Around 600,000 Spaniards quit smoking over the last year as a result of the anti-tobacco law that came into effect at the start of 2011, local report said on Monday.
The 2011 anti-tobacco law made it illegal to smoke in bars and restaurants in Spain, as well as in areas such as children's playgrounds and outside of hospitals.
The National Committee for the Prevention of Tobacco (CNPT) said this regulation has led to 600,000 Spanish people giving up smoking, a fact confirmed by the Commission for the Tobacco Market (CMT), which said tobacco sales have fallen by 17 percent over the last year.
It was estimated that 53,000 Spanish smokers die as a result of their habit every year, while over 3,200 non-smokers were victimized due to their exposure to smoke. In a country where around 28 percent of the population smokes, it is an average of 153 deaths per day caused by tobacco.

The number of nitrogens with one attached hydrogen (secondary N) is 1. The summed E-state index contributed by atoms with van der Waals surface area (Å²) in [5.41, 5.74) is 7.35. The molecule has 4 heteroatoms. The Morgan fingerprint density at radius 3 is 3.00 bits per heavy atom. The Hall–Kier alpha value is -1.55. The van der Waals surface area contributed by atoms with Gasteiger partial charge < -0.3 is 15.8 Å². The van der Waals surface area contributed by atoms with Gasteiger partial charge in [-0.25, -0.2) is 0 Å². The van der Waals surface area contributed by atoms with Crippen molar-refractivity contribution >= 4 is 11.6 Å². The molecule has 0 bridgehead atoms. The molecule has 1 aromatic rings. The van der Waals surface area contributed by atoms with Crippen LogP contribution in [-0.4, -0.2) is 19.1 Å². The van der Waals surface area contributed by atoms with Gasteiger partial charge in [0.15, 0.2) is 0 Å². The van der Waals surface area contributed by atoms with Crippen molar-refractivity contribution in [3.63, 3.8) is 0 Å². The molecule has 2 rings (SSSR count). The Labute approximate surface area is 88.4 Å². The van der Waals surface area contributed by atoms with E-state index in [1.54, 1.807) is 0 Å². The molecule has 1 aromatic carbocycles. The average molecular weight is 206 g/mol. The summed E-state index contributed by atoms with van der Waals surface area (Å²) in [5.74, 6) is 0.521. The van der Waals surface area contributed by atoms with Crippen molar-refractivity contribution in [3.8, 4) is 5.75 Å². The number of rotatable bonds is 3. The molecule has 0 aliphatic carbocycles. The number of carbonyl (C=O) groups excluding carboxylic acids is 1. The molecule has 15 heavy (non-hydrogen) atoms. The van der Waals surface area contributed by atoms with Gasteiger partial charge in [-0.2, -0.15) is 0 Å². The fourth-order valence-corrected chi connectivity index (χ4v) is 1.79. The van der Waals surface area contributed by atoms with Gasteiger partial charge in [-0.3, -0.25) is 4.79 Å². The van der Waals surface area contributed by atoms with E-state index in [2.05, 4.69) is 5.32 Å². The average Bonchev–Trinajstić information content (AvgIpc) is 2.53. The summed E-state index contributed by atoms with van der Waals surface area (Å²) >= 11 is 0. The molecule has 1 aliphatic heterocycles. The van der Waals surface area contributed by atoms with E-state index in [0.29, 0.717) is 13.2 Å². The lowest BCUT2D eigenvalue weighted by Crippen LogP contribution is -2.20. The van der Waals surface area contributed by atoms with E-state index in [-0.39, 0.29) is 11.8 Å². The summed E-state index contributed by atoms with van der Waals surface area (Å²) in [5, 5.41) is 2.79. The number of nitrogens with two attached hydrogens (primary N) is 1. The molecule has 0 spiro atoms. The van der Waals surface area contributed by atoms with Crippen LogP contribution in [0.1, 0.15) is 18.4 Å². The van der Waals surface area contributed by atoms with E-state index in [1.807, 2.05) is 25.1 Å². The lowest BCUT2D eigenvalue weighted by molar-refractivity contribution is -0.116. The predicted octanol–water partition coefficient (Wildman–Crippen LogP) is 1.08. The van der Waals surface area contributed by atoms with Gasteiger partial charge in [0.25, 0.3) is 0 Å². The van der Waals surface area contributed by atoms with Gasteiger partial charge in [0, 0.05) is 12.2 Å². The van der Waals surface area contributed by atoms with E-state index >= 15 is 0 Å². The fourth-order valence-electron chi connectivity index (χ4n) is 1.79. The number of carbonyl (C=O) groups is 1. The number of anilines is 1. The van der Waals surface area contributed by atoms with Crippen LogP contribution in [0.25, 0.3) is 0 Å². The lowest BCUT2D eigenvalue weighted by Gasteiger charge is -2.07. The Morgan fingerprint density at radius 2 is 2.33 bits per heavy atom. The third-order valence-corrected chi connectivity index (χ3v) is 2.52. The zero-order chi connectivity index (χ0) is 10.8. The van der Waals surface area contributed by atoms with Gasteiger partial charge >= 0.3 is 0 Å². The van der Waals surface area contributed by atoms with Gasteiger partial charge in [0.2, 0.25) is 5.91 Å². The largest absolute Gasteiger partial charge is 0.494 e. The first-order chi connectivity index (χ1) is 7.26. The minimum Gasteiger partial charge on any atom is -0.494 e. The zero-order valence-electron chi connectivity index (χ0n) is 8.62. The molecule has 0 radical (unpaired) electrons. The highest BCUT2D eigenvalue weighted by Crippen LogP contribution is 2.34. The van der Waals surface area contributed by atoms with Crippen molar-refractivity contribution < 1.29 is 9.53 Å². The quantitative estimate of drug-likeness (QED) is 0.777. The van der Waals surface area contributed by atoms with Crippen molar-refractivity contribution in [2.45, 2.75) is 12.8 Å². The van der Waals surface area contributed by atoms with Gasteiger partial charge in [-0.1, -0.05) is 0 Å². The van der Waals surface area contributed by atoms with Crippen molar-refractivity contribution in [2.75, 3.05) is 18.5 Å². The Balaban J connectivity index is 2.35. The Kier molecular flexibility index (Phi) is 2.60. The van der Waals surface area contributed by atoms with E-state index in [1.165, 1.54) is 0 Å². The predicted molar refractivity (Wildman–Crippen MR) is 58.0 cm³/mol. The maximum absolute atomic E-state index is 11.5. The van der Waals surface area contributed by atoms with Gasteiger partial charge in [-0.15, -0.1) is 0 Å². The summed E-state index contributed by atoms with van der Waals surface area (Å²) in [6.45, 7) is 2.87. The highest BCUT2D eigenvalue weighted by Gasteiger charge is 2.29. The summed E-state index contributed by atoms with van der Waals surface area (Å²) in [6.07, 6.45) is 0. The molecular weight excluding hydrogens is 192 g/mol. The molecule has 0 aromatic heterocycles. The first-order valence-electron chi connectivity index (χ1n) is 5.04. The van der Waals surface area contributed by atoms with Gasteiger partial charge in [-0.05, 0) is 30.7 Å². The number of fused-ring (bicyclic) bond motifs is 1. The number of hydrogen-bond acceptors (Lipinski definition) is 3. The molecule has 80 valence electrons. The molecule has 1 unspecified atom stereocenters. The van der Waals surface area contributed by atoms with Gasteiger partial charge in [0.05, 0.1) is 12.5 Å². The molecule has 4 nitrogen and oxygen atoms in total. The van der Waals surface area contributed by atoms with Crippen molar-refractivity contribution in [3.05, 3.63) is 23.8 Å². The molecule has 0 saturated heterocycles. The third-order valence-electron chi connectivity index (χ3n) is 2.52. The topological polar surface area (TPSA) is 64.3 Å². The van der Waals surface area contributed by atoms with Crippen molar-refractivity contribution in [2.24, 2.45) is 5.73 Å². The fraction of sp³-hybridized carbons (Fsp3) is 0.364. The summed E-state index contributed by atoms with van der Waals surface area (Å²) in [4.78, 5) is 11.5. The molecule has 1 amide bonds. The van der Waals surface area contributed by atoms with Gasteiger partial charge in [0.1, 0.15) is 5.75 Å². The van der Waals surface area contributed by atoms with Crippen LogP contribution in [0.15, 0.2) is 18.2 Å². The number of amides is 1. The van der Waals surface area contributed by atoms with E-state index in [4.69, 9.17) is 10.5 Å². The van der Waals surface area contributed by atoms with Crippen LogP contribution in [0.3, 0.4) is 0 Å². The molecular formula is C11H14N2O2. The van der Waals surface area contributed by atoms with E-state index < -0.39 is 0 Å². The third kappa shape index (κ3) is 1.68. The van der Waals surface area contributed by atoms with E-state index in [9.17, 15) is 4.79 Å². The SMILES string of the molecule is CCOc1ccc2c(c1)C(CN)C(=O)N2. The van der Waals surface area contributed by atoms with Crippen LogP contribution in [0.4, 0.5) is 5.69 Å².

The President of the CNPT, Francisco Rodriguez Lozano commented that the effect of the anti-tobacco law had been "very positive" from public health point of view.
Meanwhile there has been a large reduction in the number of young smokers. The adolescent population who smokes almost halved from 21.5 percent in 2004 to 12.3 percent in 2011.
The new government of Mariano Rajoy said that it has no plans to alter the anti-tobacco law in the immediate future.